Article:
I had to take pause the other day and catch myself feeding into the negativity that permeates society and its perceptions of black girls. I am truthfully partial to dark skinned people. Their inky skin serves as a perfect backdrop for any color clothing under the sun. Their smiles leave me breathless. Strong, pearlized teeth anchoring smooth skin. I look at my brown paper bag arms and I have secretly yearned for skin that hides all imperfections and strike fear and lust or both in the hearts of men.
But waxing poetic about dark skin hasn’t kept me from making a faux pas in my approach to working with Black youth. I find myself emphasizing to my black girls that their dark beauty is to be envied. But for my Black boys–nothing. This omission has led me to admit to myself that society has already embraced the Black boy/man. Why don’t I spend equal time convincing the Black boy he is handsome? When women from other cultures hang on their arms like prized possessions, there’s no need to convince the Black man that he is beautiful. The white culture has already deemed him so. No added stamp of approval needed.
It is the dark-skinned Black girl who needs the convincing. She needs to be convinced that her natural curls don’t need to be straightened or brought under submission with some drug store product. She needs to be convinced that she can wear any color and that magenta, kiwi, or citron has never looked better on anyone else like it will look on her. She needs to be convinced that White America cannot and should not be her beauty litmus test. If her thighs scrub and she never sees a gap, oh well. If her nose flares when angered, such is life. If her brows grow thick and unruly, que sera, sera. If her wide set eyes seem a bit too intense, tough luck. How many times have I had to convince Black girl that her features will one day be the envy of others?! I keep a speech on repeat for those many times I have had to share this coming of age truth.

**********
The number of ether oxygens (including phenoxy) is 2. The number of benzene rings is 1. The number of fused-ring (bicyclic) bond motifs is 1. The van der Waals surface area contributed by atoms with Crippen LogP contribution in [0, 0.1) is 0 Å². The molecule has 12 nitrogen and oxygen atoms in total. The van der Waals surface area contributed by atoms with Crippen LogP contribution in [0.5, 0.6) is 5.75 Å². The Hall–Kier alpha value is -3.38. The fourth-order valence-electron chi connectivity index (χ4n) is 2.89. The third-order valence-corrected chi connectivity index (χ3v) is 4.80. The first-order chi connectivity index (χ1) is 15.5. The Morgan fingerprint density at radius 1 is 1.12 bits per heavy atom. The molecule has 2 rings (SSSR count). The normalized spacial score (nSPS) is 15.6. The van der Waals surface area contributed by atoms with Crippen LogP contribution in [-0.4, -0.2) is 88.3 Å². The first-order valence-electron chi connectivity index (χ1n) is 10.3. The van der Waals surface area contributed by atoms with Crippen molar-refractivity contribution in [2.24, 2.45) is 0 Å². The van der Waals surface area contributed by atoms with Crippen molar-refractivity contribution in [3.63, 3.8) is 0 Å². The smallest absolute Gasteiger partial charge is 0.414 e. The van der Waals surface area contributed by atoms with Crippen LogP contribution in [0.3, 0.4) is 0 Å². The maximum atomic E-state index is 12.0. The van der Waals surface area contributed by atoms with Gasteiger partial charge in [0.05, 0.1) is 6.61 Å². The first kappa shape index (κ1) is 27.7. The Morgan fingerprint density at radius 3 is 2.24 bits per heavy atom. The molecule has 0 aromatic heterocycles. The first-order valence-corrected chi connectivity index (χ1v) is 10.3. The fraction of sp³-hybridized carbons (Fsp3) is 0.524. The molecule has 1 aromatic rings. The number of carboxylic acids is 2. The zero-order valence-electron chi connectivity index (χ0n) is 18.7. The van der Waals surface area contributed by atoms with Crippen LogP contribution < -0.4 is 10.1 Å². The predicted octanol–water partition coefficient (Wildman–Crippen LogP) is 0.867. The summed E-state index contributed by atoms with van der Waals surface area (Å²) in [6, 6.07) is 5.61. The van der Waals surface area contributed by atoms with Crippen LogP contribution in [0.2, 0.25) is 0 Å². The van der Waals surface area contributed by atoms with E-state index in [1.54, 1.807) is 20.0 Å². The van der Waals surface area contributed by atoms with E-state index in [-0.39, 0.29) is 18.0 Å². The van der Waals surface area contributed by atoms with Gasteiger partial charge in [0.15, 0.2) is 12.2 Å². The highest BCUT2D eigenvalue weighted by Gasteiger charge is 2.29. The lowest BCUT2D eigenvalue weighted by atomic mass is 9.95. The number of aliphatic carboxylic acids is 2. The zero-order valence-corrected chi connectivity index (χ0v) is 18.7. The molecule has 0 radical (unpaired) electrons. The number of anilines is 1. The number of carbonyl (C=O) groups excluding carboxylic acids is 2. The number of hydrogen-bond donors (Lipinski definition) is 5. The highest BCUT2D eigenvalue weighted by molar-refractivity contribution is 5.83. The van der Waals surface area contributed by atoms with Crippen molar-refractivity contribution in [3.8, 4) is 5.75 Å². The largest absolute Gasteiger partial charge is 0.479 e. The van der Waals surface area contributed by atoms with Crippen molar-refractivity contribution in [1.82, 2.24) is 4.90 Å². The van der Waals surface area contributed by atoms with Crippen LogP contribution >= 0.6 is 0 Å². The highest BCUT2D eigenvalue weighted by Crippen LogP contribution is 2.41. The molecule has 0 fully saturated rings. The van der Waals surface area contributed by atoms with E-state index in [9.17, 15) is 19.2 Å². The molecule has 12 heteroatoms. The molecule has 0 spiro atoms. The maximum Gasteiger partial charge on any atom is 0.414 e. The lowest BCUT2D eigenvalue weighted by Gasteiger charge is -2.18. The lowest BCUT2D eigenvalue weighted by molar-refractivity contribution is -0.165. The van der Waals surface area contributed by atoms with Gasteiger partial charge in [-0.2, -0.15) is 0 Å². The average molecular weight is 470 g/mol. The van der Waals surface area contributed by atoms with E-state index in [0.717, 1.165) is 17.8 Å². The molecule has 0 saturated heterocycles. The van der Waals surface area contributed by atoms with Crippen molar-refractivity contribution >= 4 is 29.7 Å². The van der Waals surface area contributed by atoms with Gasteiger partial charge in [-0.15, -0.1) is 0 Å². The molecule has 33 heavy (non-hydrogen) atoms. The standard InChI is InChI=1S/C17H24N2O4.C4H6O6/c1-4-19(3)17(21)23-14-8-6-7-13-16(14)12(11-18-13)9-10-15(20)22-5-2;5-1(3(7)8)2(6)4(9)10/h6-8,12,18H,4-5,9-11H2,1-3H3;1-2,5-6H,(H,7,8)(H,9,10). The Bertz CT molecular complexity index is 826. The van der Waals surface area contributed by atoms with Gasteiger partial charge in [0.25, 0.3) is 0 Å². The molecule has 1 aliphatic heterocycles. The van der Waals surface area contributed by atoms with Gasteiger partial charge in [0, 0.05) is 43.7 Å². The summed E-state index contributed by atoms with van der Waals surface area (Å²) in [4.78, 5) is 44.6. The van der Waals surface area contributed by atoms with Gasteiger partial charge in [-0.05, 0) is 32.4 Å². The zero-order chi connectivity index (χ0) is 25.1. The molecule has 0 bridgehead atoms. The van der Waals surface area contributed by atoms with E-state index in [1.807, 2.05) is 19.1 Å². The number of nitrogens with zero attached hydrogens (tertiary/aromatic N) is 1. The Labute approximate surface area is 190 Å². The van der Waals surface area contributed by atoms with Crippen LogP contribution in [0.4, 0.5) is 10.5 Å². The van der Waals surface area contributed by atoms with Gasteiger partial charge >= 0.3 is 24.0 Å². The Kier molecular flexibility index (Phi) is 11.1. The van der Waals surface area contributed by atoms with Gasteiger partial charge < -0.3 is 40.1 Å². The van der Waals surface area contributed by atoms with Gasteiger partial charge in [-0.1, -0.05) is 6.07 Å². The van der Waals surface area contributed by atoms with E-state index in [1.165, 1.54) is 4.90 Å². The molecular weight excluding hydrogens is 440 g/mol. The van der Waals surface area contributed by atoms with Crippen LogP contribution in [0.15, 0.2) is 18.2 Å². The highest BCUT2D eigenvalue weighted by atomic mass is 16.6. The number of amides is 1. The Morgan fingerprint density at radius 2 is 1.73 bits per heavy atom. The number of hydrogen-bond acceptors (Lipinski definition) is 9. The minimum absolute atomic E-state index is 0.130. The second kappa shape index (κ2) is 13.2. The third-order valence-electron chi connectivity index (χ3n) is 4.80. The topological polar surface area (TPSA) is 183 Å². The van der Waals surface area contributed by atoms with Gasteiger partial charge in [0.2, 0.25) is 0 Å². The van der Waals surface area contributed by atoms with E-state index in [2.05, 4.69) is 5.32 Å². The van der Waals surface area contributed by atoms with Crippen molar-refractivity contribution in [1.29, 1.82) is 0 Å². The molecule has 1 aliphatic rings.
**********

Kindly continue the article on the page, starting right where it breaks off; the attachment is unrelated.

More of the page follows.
I’m guilty of going out of my way to remind my black girls that they are beautiful, that they matter. The bi-racial girl is a prized catch. The Latin girl is too. And need we say more about the white girl? But our black baby girl. She needs the constant reminders that her Black is truly Beautiful.
“I praise you because I am fearfully and wonderfully made; your works are wonderful, I know that full well. Psalms 139:14
And can’t nobody tell me different.